• It's teatime! (Cherie Hausler)Source: Cherie Hausler
Love a good cuppa? Here’s one expert’s guide to top tea (no, you don’t need to worry about the exact temperature, unless it’s green tea; and it’s great in jam – get the recipe!)
Cherie Hausler

19 May 2016 - 4:48 PM  UPDATED 26 May 2020 - 2:42 PM

---Tune in for Poh & Co. S2 at 8pm, Saturday nights on SBS Food (Ch. 33) and the via SBS On Demand ---

Even though I’m enamoured of tea in all its guises, I’ve never been one of those crazy-strict tea types, obsessed with tea etiquette and a list of ‘should and shouldn’ts’, so this isn’t that! But it is a chance for me to share a few ideas as to how you can make the most of good tea daily, both in and beyond the teapot.

More tea can only be a good thing!

Tea drinkers are "better people" (and probably less stressed, too)
You love a cuppa, we love a cuppa. But what’s so great about a bunch of leaves in hot water?

1. While there’s lots of detailed information about brewing times and temperatures, 1st and 2nd infusions, pre-heating cups and teapots etc, I think the biggest impact on whether you are going to enjoy your tea or not, can be simplified to this - if you are having any other tea besides green tea, you can use water that has just been boiled, all other teas, bar green, are very forgiving - if you are having green tea, wait for the water temperature to drop down to 90°C before you brew your tea. If you boil the kettle and then spend 5 minutes choosing your favourite cup, getting a little tea snack, or patting the dog, that should be the perfect temperature for green tea.

2. If you like Earl Grey or any other tea that uses highly aromatic essential oils, the flavour will be more amazing if you store your tea in an airtight glass jar.

3. If you love Matcha tea, keep the powder in the fridge!

Match tea
4. There are so many ways to cook with tea, but one of the best discoveries I’ve made is to simply swap any amount of water in a recipe, with strongly brewed and cooled tea. This works for both savoury and sweet recipes and lets you create some amazing new flavour combinations with tried and true favourites.

5. Whenever a recipe asks to hydrate dried fruit, try using tea, it adds a subtle but delicious undertone.

6. Tea makes ice cream or sorbet feel a little bit fancier - I love coming up with new flavours based on tea. How about Earl Grey and Blood Orange Sorbet, Peppermint and Matcha, or Chamomile and Coconut Ice Cream? So good.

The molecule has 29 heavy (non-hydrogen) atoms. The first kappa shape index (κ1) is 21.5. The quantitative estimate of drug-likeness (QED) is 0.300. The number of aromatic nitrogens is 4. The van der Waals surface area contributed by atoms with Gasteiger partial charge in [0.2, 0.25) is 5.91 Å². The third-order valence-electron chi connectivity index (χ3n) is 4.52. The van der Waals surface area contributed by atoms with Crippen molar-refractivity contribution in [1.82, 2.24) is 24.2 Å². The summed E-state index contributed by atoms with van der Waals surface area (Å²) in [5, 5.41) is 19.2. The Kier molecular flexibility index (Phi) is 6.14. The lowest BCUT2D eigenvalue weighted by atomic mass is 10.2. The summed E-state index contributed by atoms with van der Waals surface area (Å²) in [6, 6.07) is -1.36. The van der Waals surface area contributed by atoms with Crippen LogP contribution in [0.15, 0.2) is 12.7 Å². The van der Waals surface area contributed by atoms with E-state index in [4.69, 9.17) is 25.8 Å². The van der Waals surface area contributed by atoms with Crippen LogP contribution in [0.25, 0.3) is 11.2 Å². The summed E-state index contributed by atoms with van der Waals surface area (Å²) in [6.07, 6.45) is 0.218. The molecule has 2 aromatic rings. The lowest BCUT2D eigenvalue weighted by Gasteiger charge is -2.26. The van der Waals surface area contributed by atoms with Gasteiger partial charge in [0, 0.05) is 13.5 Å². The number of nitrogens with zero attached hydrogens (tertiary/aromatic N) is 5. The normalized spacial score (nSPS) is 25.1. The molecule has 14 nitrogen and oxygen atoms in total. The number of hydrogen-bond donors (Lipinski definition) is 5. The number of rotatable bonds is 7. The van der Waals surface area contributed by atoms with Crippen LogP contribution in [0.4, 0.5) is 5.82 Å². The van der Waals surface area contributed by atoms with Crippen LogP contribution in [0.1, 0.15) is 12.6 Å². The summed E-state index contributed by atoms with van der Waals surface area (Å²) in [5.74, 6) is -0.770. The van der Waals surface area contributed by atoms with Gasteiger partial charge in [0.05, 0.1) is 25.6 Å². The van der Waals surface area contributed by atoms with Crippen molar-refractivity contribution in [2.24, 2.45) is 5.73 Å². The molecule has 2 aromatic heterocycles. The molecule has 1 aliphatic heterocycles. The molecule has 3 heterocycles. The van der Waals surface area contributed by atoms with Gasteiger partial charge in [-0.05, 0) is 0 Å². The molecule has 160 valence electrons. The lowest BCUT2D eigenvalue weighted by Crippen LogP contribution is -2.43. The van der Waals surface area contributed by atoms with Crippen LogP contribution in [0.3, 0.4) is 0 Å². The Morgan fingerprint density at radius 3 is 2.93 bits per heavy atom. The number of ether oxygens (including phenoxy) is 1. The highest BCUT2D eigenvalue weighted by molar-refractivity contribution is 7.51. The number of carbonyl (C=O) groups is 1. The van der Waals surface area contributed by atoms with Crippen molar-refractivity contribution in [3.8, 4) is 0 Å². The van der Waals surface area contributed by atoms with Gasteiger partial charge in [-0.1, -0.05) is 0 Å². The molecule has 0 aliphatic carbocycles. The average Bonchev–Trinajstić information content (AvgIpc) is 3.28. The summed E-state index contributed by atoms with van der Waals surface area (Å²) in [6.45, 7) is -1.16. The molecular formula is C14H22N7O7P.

7. Tea works beautifully in jam making too, just swap out the water component with your favourite tea. 

Try making your own tea-style jam with Cherie's Apricot, chamomile and vanilla bean version. 

8. I love making my porridge with tea - not all teas work in this case, anything too herby doesn’t quite fit the bill, but strongly brewed Breakfast Tea works a treat.

9. Tea is a fantastic ingredient for mixing drinks; either non-alcoholic or for cocktails. At the simplest end of the scale, you can add sparkling water and a squeeze of fresh citrus to any brewed and cooled tea, or if you want to really get fancy, you can make a reduced syrup from tea and add to your favourite cocktail. We have a local brewer that has even made a stout beer based on our breakfast tea!

10. Always have tea exactly how you like it - there’s no right or wrong when tea is at the table in my books, but especially when you can allow the time to enjoy the ritual that tea drinking is, it can be a day changer. Here in the Barossa, I’ve always loved the country response of ‘let’s put the kettle on’, regardless of what the situation may be.

5 reasons to pour yourself a cup of tea
Forget kale smoothies and wheatgerm shots, the world's greatest Super Drink may have been sitting in grandma's kitchen all along. Rich in antioxidants and mood-boosting amino acids, there's plenty to love about the humble cuppa, tea.

Cherie Hausler hand-blends her Scullery Made tea range in her 160-year-old farmhouse in South Australia’s Barossa Valley. Scullery Made has recently released two new Matcha teas: Good & Green Matcha and Golden Milk Matcha.

Feeling tea-inspired?
Green tea and egg rice (ochazuke)

Using matcha is a departure from the traditional way of making this uber-simple Japanese dish - generally, tea brewed using regular green tea leaves is used. It's a flexible kind of comfort food, so toppings can chop and change depending on your tastes. Use slices of raw salmon instead of the omelette, or chunks of cooked fish. Scatter over some sliced green onion, toasted sesame seeds or torn bits of nori instead of the seasoned, pre-cut version. 

Green tea ice-cream

Although green tea ice cream is now found all over Japan and in Japanese restaurants abroad, it only really became popular in the 1990s. It’s simple to make at home.

Handmade green tea soba noodles with tobiko and shiso

Delicate and earthy, handmade soba noodles are quick to prepare and an entirely different eating experience to the commercially produced variety. The earthiness is balanced out in this recipe with the addition of fresh cucumber, zingy pickled ginger, and other Japanese ingredients, such as tobiko and shiso.

Tea-infused sticky sesame dumplings

Tea hasn't always been used for drinking. It's been used as medicine, money and as for food. In this recipe Luke Nguyen uses his fresh green tea leaves to infuse his sweet sesame dumplings.